On January 6, 2022, liberal Democratic Party activist groups Moveon and Indivisible held memorial events to protest last year’s attempted Trump “auto coup”/riot in Washington DC. As elsewhere in the country, the one held in Oakland was a candlelight vigil and was attended by maybe 150 people, the great majority of whom were over 50 years old. Typical of the speakers, and encapsulating the event as a whole, was the speech of Janani Ramachandran, former liberal Democratic candidate for the California State Assembly. “Our radical love and power is what will allow us to prevail. Today, together, we lift our lights and take back our country,” she said.
The violent and bigoted far right, which has taken over the Republican Party, will never be defeated by such an approach, not when one third of the US population – a record number of people – believe in the use of political violence.
There was a moment of hope in October of last year – “striketober” – that a wave of working class militancy and class struggle could start to dominate US politics. For that to happen, this wave would have had to be carried forward by what was then the beginning of a rank and file rebellion against the conservative, pro-employer, union leadership. (See “John Deere Workers Reject Contract Proposal: Becoming a Trend” on the John Deere strike, for example, and “Western Washington Carpenters Can Make History” for example.) That trend could still revive, but at this time it seems to be fading.
In the absence of a conscious working class political movement, the far-right Republicans, fascists and all, are widely expected to take over both houses of congress later this year. If they do so, then their takeover of the Whitehouse in 2024 seems almost unstoppable. Even if they cannot win the majority of electoral votes, even with voter suppression and voter suppression, it seems likely that they would throw the election results to the House of Representatives, which would almost certainly install a Republican candidate.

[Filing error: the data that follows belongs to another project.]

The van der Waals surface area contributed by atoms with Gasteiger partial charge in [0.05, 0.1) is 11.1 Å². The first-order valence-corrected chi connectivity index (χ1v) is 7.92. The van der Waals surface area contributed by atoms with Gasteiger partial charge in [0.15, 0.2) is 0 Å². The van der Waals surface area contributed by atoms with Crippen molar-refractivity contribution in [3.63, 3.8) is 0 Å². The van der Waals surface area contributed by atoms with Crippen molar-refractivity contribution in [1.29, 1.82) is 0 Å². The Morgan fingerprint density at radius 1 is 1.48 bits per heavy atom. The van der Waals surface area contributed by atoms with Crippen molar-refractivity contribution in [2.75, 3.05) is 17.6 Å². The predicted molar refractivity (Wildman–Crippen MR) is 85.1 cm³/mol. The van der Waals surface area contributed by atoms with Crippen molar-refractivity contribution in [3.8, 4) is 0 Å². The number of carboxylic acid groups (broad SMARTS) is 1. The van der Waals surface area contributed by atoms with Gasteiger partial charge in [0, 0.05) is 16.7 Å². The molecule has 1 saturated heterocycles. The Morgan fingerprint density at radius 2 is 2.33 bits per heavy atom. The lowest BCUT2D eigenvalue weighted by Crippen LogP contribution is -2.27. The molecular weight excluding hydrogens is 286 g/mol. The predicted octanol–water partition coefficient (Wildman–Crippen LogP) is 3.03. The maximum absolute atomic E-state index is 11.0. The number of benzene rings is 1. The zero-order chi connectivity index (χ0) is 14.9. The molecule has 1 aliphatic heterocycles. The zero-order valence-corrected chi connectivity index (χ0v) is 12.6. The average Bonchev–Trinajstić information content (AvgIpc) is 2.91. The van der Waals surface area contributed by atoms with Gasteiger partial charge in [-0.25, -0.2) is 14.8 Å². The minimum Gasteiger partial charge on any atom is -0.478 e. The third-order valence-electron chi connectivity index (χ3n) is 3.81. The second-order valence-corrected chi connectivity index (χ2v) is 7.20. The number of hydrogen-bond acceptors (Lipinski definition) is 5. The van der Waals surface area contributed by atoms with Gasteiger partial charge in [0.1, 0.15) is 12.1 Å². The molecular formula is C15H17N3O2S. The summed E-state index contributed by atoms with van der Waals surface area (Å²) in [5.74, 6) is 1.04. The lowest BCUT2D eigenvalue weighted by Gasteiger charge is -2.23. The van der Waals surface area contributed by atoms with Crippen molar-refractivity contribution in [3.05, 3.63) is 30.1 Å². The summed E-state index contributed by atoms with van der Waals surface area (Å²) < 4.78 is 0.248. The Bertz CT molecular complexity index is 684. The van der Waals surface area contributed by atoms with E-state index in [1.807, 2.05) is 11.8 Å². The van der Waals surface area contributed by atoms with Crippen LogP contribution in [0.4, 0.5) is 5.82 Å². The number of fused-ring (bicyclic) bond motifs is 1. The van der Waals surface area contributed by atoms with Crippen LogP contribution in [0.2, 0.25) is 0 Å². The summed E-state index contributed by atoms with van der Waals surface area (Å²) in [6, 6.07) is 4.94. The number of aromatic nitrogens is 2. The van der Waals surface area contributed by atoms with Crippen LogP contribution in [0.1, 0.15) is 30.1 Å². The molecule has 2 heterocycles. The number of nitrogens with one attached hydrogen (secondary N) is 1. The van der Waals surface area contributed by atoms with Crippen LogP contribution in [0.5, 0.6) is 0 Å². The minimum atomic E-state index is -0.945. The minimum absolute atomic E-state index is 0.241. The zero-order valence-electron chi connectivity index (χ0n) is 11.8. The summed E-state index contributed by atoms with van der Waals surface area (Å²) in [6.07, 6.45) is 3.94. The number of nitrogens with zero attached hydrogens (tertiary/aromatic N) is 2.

Contrary to the claims of some on the ultra-left, this is not your grandparents’ Republican Party, and the difference between them and the Democrats is no longer like the difference between vanilla and strawberry ice cream. Various serious capitalist journals have written about the very real possibility of what would amount to martial law.
Given this, it is a disgrace that neither the socialist left nor the union leadership (which all too often overlap) left it entirely to the liberal wing of the Democratic Party to organize the only protests marking 1/6/2021. Both the liberal and the mainstream wings of the Democratic Party have proven they are incapable of reversing the rise of the far, far right. They will not do so either by enacting the liberal legislative agenda nor by linking up with the likes of Liz Cheney.
A first step can be the building of rank and file caucuses within the unions – caucuses that campaign to make their unions fight the employers in the work place and build a united, working class opposition to the far right in the streets, work places, and working class communities. Such a campaign would have to be completely independent of and, in fact, opposed to the entire Democratic Party. It would have to be the start of building a mass, radical working class party as an alternative.